Tuesday, November 19, 2013

8 Steps to Social Media Sales

Like any social experience or business interaction, engaging prospects and customers with social media is a process.

Unfortunately, most fail at this with inauthentic, boring messaging.

Worse, they don’t have a system to follow that consistently produces profitable results.

I wanted to give you a simple 8-part, step-by-step a template you can use right now that will greatly support the sales process and increase and improve the level of connection and value you provide to the social media experience to both your prospects and customers.

I think it also boosts long-term brand equity – the thing that makes you and your products really valuable.

There are eight basic steps to this system.



Watch the video for a complete step-by-step description of how it works and if you’d like to see a real-life example, visit Top Gun Toolkit and check out the social sharing that’s taking place.

Here are the eight steps:

  1. Acknowledge your visitor’s action and participation

  2. Engage with a question and broaden the scope of the comment or question to engage the entire viewing audience

  3. Reinforce the question, challenge or pain to the audience with examples that are designed to speak to the individual, but also to everyone reading

  4. Connect – with feelings and heart – this is ultimately WHY YOUR PROSPECTS and CUSTOMERS BUY because they feel that you actually care about them. Other engaged readers are going to say to themselves, “man, if they give this kind of information and attention away during a free promotion or launch, imagine what it must be like to own one of their products!”

  5. Pre-frame – that is where you reveal that something else is coming up in another video, post or content element. The message to an engaged prospect is essentially “NEW, COMING SOON” – but it a way that pre-seeds the sale of your product or service. Again, this must be done by providing value with training and examples

  6. Curiosity Cliffhanger – add curiosity and an “open loop” – create a reason to make your audience want to return because something is MISSING from your story. You do this by asking questions that help them arrive at a conclusion that there is more to this story and you’re going to provide in the next post or episode.

  7. Request – your engaged socialites to implement. Acknowledge their participation and thank them again, asking them to come back after taking some sort of action – showing that you’re all about IMPLEMENTING and giving them the power to take matters into their own hands to get results. Let them know you’re here to provide the tools, resources and services to get the results they want and need quickly and easily.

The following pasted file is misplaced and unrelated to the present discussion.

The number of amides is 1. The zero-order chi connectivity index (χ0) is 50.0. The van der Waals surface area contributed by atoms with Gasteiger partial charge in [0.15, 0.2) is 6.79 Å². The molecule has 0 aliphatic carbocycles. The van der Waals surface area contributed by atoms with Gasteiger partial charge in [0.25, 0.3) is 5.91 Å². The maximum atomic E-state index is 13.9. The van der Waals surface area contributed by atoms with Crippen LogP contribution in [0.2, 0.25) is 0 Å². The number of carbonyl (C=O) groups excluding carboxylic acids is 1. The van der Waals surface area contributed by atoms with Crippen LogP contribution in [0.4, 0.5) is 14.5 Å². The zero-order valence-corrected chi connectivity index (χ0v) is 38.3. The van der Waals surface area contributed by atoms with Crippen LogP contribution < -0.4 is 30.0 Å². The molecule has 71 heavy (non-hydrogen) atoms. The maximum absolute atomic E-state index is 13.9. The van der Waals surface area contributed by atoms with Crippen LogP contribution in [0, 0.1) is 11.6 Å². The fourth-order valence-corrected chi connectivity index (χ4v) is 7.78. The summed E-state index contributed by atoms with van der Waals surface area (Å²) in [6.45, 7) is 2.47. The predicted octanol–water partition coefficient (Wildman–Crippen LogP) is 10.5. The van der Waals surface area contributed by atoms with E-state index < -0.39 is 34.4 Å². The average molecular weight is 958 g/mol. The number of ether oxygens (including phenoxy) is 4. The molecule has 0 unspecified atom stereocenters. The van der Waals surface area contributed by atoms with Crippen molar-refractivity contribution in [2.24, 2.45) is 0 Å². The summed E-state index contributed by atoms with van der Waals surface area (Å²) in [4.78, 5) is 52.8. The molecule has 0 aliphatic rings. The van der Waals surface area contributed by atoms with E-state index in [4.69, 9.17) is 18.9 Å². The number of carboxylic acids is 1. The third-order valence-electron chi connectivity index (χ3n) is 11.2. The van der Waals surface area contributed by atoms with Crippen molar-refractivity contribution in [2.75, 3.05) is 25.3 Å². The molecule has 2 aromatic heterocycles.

8. Invite – every one of your readers to comment and request to ask them to like and share the post, page or conversation with their friends and people who could benefit from your content, resources and tools. Going viral is a very good thing. Free traffic and leads keep your costs down and your sales high!


When you respond and engage with your audience, make your best effort to think about how you can reuse this information and content for training, education, presentation or marketing purposes.


Read the full blog at:  http://mikekoenigs.com/social-media-sales/

Tuesday, November 5, 2013

Four Rules for Telling an Effective Video Story

Video content is a crucial part of your brand’s strategy. In addition to the search benefits (YouTube is the world’s #2 search engine), the medium offers a powerful way to tell your story and drive action.

To ensure your video content sticks in prospects’ minds and drives action, follow these four key rules.


Make It Emotional

People engage most with video stories that connect emotionally. For example, Dove has garnered upwards of 54 million views on YouTube with its now-famous “Real Beauty Sketches” - a great example of a brand story with a valid emotional angle.

Need to showcase a feature-heavy product? You can still create a video that delights.


Kid-Proof Your Message

Your script should be simple and clear enough for a six-year-old to understand. Play to video’s strength and rely on visuals – not fancy words – to get your point across. For product videos especially, use simple, short voiceover whenever possible.


Instruct Action

Effective videos incite the viewer to take action. Your video should include a single, clear call to action. Invite viewers to do one thing – it could be sharing via email, tweeting, posting to Facebook or visiting your website. Clear action should be the overarching goal of your video content. Viewbix lets you add interactive apps to your videos that engage viewers and drive calls to action.


Pick Something and Stick With It

Pick one message and stick with it. When script revisions and edits pass through the hands of multiple stakeholders, you face the danger of additional “bonus” messaging appearing. Don’t let this happen. Watered down, rambling messages are a video killer.

Telling great stories over video really boils down to simplicity and authenticity. Maintain a clear goal of delivering content that entertains and helps, and keep your message and calls to action straightforward.